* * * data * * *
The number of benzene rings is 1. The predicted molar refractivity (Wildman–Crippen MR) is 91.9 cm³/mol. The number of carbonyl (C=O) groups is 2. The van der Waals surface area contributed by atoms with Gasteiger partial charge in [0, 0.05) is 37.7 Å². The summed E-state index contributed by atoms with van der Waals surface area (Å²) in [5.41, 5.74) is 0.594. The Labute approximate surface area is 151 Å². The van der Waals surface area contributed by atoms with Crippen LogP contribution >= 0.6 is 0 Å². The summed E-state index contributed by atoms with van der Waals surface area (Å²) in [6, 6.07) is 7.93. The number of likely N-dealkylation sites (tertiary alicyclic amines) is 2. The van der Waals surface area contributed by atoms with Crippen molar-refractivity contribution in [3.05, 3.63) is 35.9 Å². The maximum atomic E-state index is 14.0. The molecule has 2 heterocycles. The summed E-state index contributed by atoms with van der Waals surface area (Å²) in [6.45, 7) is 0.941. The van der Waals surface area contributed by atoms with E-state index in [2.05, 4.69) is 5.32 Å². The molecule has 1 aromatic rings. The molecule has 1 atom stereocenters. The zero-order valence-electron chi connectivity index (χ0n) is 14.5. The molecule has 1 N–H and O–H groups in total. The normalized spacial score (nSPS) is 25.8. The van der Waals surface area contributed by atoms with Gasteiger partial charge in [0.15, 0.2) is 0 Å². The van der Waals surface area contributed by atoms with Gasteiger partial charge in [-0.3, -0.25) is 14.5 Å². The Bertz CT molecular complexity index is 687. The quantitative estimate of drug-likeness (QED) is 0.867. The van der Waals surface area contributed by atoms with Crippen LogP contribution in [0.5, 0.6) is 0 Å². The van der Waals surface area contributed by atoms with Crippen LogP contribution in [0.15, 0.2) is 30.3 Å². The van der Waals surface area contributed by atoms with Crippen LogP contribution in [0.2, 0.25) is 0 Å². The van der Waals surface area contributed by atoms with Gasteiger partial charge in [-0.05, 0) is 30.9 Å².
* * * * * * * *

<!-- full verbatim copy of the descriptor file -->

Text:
The number of benzene rings is 1. The predicted molar refractivity (Wildman–Crippen MR) is 91.9 cm³/mol. The number of carbonyl (C=O) groups is 2. The van der Waals surface area contributed by atoms with Gasteiger partial charge in [0, 0.05) is 37.7 Å². The summed E-state index contributed by atoms with van der Waals surface area (Å²) in [5.41, 5.74) is 0.594. The Labute approximate surface area is 151 Å². The van der Waals surface area contributed by atoms with Crippen LogP contribution >= 0.6 is 0 Å². The summed E-state index contributed by atoms with van der Waals surface area (Å²) in [6, 6.07) is 7.93. The number of likely N-dealkylation sites (tertiary alicyclic amines) is 2. The van der Waals surface area contributed by atoms with Crippen molar-refractivity contribution in [3.05, 3.63) is 35.9 Å². The maximum atomic E-state index is 14.0. The molecule has 2 heterocycles. The summed E-state index contributed by atoms with van der Waals surface area (Å²) in [6.45, 7) is 0.941. The van der Waals surface area contributed by atoms with E-state index in [2.05, 4.69) is 5.32 Å². The molecule has 1 aromatic rings. The molecule has 1 atom stereocenters. The zero-order valence-electron chi connectivity index (χ0n) is 14.5. The molecule has 1 N–H and O–H groups in total. The normalized spacial score (nSPS) is 25.8. The van der Waals surface area contributed by atoms with Gasteiger partial charge in [0.15, 0.2) is 0 Å². The van der Waals surface area contributed by atoms with Gasteiger partial charge in [-0.3, -0.25) is 14.5 Å². The Bertz CT molecular complexity index is 687. The quantitative estimate of drug-likeness (QED) is 0.867. The van der Waals surface area contributed by atoms with Crippen LogP contribution in [0.5, 0.6) is 0 Å². The van der Waals surface area contributed by atoms with Crippen LogP contribution in [0.15, 0.2) is 30.3 Å². The van der Waals surface area contributed by atoms with Crippen LogP contribution in [0.2, 0.25) is 0 Å². The van der Waals surface area contributed by atoms with Gasteiger partial charge in [-0.05, 0) is 30.9 Å².